what is meaning of consumer layered security and enterprise layered security?

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terabaaphoonmein

Joined Jul 19, 2020
101
resources are very rare in this subject, anyhow I managed few but they are very very bad.

https://ioesolutions.esign.com.np/n...rol,-Audit-and-Security-of-Information-System

https://drive.google.com/file/d/1mwM_FPdNQfQPHmx1RMFP7_3yT8i0kf0u/view
around page 48 of this slide

https://drive.google.com/file/d/1sAGdct8rQaz4kIPT6LtSzBUgi0GY-5R6/view?usp=sharing around page 130 of this slide

what is this thing? it is very contradictory. there are not even textbooks to study this subject, so this has left me with lots of confusions. which resource should I trust more?
 

Ya’akov

Joined Jan 27, 2019
5,678
”Layered Security” is not a thing in itself, it is a description of a comprehensive strategy. It’s just “doing it right” which leads to many different activities (they are calling “layers”) because the are many attack vectors, I think layers is a terrible name, it implies a hierarchy that isn’t there. If the needed something to make it seem special they’d have been better off with “comprehensive” or if they really needed to feel cool, maybe 360° Security.
 

eetech00

Joined Jun 8, 2013
3,162
If this is regarding networks...
I think the name "Layered Security" is exactly what it should be called because it implies defined logical/physical security boundary layers that need to be protected, and provides a "structured" approach to security. Potential attackers will need to recon and determine defense weaknesses before launching an attack, and will have much less chance of success if the defended boundaries are well defined, protected, and reviewed over time. Any "random" approach is a recipe for disaster.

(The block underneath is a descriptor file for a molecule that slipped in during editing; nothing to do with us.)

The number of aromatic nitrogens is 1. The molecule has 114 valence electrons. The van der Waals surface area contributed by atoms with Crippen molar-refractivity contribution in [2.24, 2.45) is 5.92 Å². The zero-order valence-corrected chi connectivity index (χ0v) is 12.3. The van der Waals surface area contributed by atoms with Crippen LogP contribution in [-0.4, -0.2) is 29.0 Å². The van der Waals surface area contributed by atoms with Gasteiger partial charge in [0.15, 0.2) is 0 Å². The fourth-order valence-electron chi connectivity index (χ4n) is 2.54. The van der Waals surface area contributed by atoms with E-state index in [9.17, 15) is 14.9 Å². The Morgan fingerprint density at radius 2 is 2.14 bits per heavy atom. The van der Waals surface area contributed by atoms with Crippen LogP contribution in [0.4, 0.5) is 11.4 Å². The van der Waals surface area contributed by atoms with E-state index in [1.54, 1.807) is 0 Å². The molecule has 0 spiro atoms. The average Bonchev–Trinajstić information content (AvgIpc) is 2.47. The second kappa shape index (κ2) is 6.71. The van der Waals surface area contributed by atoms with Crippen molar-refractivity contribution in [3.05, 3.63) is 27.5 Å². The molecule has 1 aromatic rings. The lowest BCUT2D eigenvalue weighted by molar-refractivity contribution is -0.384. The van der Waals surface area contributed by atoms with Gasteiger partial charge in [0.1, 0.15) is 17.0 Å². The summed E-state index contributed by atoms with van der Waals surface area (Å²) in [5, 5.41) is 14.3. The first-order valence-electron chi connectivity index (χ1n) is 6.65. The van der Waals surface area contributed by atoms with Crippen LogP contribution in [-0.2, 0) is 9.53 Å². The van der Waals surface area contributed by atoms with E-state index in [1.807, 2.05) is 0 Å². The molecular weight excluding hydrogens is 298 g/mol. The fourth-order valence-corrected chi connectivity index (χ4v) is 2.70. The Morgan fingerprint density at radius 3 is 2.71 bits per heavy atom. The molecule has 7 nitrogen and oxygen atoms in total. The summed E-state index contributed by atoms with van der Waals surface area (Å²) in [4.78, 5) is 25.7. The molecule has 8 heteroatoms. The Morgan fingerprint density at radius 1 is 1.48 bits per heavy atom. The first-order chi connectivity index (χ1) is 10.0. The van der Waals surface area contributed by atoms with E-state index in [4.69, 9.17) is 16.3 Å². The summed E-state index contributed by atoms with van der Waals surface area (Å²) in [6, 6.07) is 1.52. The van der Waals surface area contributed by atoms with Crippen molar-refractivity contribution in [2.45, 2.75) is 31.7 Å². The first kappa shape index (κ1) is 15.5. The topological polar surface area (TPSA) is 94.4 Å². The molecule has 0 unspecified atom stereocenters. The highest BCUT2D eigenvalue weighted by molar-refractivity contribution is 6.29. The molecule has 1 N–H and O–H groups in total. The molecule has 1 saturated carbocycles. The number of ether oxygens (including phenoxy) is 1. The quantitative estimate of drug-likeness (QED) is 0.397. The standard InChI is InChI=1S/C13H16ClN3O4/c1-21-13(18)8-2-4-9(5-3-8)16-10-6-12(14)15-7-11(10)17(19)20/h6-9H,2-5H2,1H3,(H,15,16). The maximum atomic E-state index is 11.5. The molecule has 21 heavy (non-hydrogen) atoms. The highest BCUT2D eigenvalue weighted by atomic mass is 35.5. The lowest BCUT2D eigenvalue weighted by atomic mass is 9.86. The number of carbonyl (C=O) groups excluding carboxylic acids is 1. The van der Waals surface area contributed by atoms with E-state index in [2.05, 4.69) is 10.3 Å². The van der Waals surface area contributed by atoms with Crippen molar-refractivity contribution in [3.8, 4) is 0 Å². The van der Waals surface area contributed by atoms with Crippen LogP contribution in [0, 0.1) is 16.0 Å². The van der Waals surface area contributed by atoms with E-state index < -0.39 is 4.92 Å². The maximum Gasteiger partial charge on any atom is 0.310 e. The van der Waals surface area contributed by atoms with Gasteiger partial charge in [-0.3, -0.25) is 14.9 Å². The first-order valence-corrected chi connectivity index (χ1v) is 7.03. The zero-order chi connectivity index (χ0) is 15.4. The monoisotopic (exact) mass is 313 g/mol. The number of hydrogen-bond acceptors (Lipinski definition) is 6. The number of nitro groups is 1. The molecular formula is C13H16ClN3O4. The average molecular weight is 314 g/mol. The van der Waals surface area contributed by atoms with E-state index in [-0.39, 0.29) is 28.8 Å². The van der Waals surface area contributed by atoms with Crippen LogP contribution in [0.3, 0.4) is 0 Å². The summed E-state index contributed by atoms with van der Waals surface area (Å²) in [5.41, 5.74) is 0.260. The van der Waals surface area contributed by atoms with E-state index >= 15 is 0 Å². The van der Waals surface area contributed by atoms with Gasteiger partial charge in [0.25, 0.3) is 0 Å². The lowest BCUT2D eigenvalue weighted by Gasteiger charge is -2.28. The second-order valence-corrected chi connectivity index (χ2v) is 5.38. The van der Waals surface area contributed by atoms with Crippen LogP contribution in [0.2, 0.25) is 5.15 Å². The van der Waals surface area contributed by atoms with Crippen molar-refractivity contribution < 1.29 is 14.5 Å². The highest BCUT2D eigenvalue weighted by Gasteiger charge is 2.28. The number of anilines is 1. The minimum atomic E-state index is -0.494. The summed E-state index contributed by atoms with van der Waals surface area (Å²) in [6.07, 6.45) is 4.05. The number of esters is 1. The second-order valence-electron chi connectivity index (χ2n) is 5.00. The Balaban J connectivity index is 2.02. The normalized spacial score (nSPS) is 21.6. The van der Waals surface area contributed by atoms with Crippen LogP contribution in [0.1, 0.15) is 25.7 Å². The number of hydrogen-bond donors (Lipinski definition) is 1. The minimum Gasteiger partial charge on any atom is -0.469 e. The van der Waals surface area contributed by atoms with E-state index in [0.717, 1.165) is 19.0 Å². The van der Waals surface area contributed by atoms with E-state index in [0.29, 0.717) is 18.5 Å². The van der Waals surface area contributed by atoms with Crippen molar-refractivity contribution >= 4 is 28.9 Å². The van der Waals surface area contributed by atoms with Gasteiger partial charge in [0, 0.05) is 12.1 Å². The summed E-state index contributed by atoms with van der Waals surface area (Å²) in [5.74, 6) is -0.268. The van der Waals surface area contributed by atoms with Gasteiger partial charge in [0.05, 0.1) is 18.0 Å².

Ya’akov

Joined Jan 27, 2019
5,678
If this is regarding networks...
I think the name "Layered Security" is exactly what it should be called because it implies defined logical/physical security boundary layers that need to be protected, and provides a "structured" approach to security. Potential attackers will need to recon and determine defense weaknesses before launching an attack, and will have much less chance of success if the defended boundaries are well defined, protected, and reviewed over time. Any "random" approach is a recipe for disaster.
It is true that a comprehensive security program takes account of all attack surfaces, which can be "layered" in some cases, there is nowhere near the rigor of something like the OSI model that uses layers to described a set of things to be traversed.

You can map layers onto some measures in a "layered" model, but the term is misleading (as it is used).

To be clear, my complaint is not with the idea, it's with the application I have seen. People conflate and confuse certain practices with "layered security" apparently not realizing the term doesn't describe particular practices but a way of evaluating the completeness of a strategy.

My particular gripe with it has to do with personal experience with some security "professionals" who make systems less useful and no more, or ironically even less, secure.

So, I would say you are right, so long as it is not misused. Unfortunately, I have had to deal with people who did not really understand it, and used it as a bludgeon to demand unhelpful measures.

@terabaaphoonmein what @eetech00 is talking about is what layered security should be about. But any explanation you find that talks about it without enumerating the layers and mapping the practices to them is probably what I was talking about.
 
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